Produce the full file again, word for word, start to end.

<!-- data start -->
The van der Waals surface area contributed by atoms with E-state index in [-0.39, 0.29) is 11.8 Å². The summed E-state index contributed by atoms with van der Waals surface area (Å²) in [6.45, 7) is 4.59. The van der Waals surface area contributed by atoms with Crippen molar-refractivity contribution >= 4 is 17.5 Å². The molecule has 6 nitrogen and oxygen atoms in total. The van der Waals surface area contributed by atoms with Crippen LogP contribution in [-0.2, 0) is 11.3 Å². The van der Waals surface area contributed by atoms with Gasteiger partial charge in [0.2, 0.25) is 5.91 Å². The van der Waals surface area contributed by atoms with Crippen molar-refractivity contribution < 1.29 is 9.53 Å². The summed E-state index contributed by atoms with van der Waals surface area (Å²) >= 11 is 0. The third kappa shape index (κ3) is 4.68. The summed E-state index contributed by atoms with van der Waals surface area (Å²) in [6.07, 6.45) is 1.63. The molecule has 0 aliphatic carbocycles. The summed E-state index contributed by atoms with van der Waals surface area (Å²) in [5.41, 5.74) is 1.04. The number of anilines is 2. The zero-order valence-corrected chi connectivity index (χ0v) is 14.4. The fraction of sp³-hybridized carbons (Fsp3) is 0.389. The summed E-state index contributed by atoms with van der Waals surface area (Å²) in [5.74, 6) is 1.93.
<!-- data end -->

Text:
The van der Waals surface area contributed by atoms with E-state index in [-0.39, 0.29) is 11.8 Å². The summed E-state index contributed by atoms with van der Waals surface area (Å²) in [6.45, 7) is 4.59. The van der Waals surface area contributed by atoms with Crippen molar-refractivity contribution >= 4 is 17.5 Å². The molecule has 6 nitrogen and oxygen atoms in total. The van der Waals surface area contributed by atoms with Crippen LogP contribution in [-0.2, 0) is 11.3 Å². The van der Waals surface area contributed by atoms with Gasteiger partial charge in [0.2, 0.25) is 5.91 Å². The van der Waals surface area contributed by atoms with Crippen molar-refractivity contribution < 1.29 is 9.53 Å². The summed E-state index contributed by atoms with van der Waals surface area (Å²) >= 11 is 0. The third kappa shape index (κ3) is 4.68. The summed E-state index contributed by atoms with van der Waals surface area (Å²) in [6.07, 6.45) is 1.63. The molecule has 0 aliphatic carbocycles. The summed E-state index contributed by atoms with van der Waals surface area (Å²) in [5.41, 5.74) is 1.04. The number of anilines is 2. The zero-order valence-corrected chi connectivity index (χ0v) is 14.4. The fraction of sp³-hybridized carbons (Fsp3) is 0.389. The summed E-state index contributed by atoms with van der Waals surface area (Å²) in [5.74, 6) is 1.93.